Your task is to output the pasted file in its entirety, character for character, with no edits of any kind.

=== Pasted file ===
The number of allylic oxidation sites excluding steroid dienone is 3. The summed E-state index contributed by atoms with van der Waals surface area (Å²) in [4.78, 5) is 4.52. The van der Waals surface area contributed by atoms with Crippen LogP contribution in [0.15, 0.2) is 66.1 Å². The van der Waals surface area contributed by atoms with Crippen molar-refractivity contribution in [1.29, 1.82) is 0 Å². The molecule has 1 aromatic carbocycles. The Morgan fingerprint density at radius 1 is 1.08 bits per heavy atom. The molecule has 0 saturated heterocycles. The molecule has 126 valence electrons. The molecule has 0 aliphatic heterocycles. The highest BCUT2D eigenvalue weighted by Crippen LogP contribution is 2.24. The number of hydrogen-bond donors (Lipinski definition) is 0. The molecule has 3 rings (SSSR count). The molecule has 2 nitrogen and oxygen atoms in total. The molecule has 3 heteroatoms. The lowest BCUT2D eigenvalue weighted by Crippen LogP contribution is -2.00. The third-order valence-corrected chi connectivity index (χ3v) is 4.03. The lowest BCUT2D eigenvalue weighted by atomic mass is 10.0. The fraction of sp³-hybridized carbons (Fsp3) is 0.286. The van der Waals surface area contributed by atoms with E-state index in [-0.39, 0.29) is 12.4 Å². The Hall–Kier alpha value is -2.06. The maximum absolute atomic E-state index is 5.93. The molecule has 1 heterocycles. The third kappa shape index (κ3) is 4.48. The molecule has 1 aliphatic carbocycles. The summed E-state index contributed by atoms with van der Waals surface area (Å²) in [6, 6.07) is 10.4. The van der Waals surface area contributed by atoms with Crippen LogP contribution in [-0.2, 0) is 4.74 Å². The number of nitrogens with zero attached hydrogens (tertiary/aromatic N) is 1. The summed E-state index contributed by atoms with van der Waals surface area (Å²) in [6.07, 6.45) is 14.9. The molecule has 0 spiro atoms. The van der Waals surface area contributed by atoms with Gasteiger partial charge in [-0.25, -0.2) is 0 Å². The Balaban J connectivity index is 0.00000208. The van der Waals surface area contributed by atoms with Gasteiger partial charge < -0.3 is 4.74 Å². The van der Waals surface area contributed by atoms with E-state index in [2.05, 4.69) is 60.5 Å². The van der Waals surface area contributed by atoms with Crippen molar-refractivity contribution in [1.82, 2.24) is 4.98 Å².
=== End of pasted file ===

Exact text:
The number of allylic oxidation sites excluding steroid dienone is 3. The summed E-state index contributed by atoms with van der Waals surface area (Å²) in [4.78, 5) is 4.52. The van der Waals surface area contributed by atoms with Crippen LogP contribution in [0.15, 0.2) is 66.1 Å². The van der Waals surface area contributed by atoms with Crippen molar-refractivity contribution in [1.29, 1.82) is 0 Å². The molecule has 1 aromatic carbocycles. The Morgan fingerprint density at radius 1 is 1.08 bits per heavy atom. The molecule has 0 saturated heterocycles. The molecule has 126 valence electrons. The molecule has 0 aliphatic heterocycles. The highest BCUT2D eigenvalue weighted by Crippen LogP contribution is 2.24. The number of hydrogen-bond donors (Lipinski definition) is 0. The molecule has 3 rings (SSSR count). The molecule has 2 nitrogen and oxygen atoms in total. The molecule has 3 heteroatoms. The lowest BCUT2D eigenvalue weighted by Crippen LogP contribution is -2.00. The third-order valence-corrected chi connectivity index (χ3v) is 4.03. The lowest BCUT2D eigenvalue weighted by atomic mass is 10.0. The fraction of sp³-hybridized carbons (Fsp3) is 0.286. The van der Waals surface area contributed by atoms with E-state index in [-0.39, 0.29) is 12.4 Å². The Hall–Kier alpha value is -2.06. The maximum absolute atomic E-state index is 5.93. The molecule has 1 heterocycles. The third kappa shape index (κ3) is 4.48. The molecule has 1 aliphatic carbocycles. The summed E-state index contributed by atoms with van der Waals surface area (Å²) in [6, 6.07) is 10.4. The van der Waals surface area contributed by atoms with Crippen LogP contribution in [-0.2, 0) is 4.74 Å². The number of nitrogens with zero attached hydrogens (tertiary/aromatic N) is 1. The summed E-state index contributed by atoms with van der Waals surface area (Å²) in [6.07, 6.45) is 14.9. The molecule has 0 spiro atoms. The van der Waals surface area contributed by atoms with Gasteiger partial charge in [-0.25, -0.2) is 0 Å². The Balaban J connectivity index is 0.00000208. The van der Waals surface area contributed by atoms with Gasteiger partial charge < -0.3 is 4.74 Å². The van der Waals surface area contributed by atoms with E-state index in [2.05, 4.69) is 60.5 Å². The van der Waals surface area contributed by atoms with Crippen molar-refractivity contribution in [1.82, 2.24) is 4.98 Å².